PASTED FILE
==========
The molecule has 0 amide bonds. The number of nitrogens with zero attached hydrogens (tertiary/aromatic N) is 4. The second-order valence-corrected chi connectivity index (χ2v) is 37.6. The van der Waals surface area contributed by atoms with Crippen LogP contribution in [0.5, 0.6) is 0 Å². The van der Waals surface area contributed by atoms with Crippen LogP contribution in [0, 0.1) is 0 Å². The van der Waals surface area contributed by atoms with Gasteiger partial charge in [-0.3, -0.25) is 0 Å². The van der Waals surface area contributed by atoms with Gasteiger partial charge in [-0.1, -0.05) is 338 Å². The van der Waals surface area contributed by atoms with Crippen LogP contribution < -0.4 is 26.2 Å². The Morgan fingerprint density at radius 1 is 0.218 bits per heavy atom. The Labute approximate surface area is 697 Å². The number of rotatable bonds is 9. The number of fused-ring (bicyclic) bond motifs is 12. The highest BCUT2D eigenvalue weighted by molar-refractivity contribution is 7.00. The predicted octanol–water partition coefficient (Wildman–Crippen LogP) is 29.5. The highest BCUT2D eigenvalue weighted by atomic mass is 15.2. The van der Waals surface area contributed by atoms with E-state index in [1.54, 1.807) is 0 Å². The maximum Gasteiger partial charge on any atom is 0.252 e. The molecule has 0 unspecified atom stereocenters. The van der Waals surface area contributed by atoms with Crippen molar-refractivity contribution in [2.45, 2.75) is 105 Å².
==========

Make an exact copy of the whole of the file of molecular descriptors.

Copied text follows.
The molecule has 0 amide bonds. The number of nitrogens with zero attached hydrogens (tertiary/aromatic N) is 4. The second-order valence-corrected chi connectivity index (χ2v) is 37.6. The van der Waals surface area contributed by atoms with Crippen LogP contribution in [0.5, 0.6) is 0 Å². The van der Waals surface area contributed by atoms with Crippen LogP contribution in [0, 0.1) is 0 Å². The van der Waals surface area contributed by atoms with Gasteiger partial charge in [-0.3, -0.25) is 0 Å². The van der Waals surface area contributed by atoms with Gasteiger partial charge in [-0.1, -0.05) is 338 Å². The van der Waals surface area contributed by atoms with Crippen LogP contribution < -0.4 is 26.2 Å². The Morgan fingerprint density at radius 1 is 0.218 bits per heavy atom. The Labute approximate surface area is 697 Å². The number of rotatable bonds is 9. The number of fused-ring (bicyclic) bond motifs is 12. The highest BCUT2D eigenvalue weighted by molar-refractivity contribution is 7.00. The predicted octanol–water partition coefficient (Wildman–Crippen LogP) is 29.5. The highest BCUT2D eigenvalue weighted by atomic mass is 15.2. The van der Waals surface area contributed by atoms with E-state index in [1.54, 1.807) is 0 Å². The maximum Gasteiger partial charge on any atom is 0.252 e. The molecule has 0 unspecified atom stereocenters. The van der Waals surface area contributed by atoms with Crippen molar-refractivity contribution in [2.45, 2.75) is 105 Å².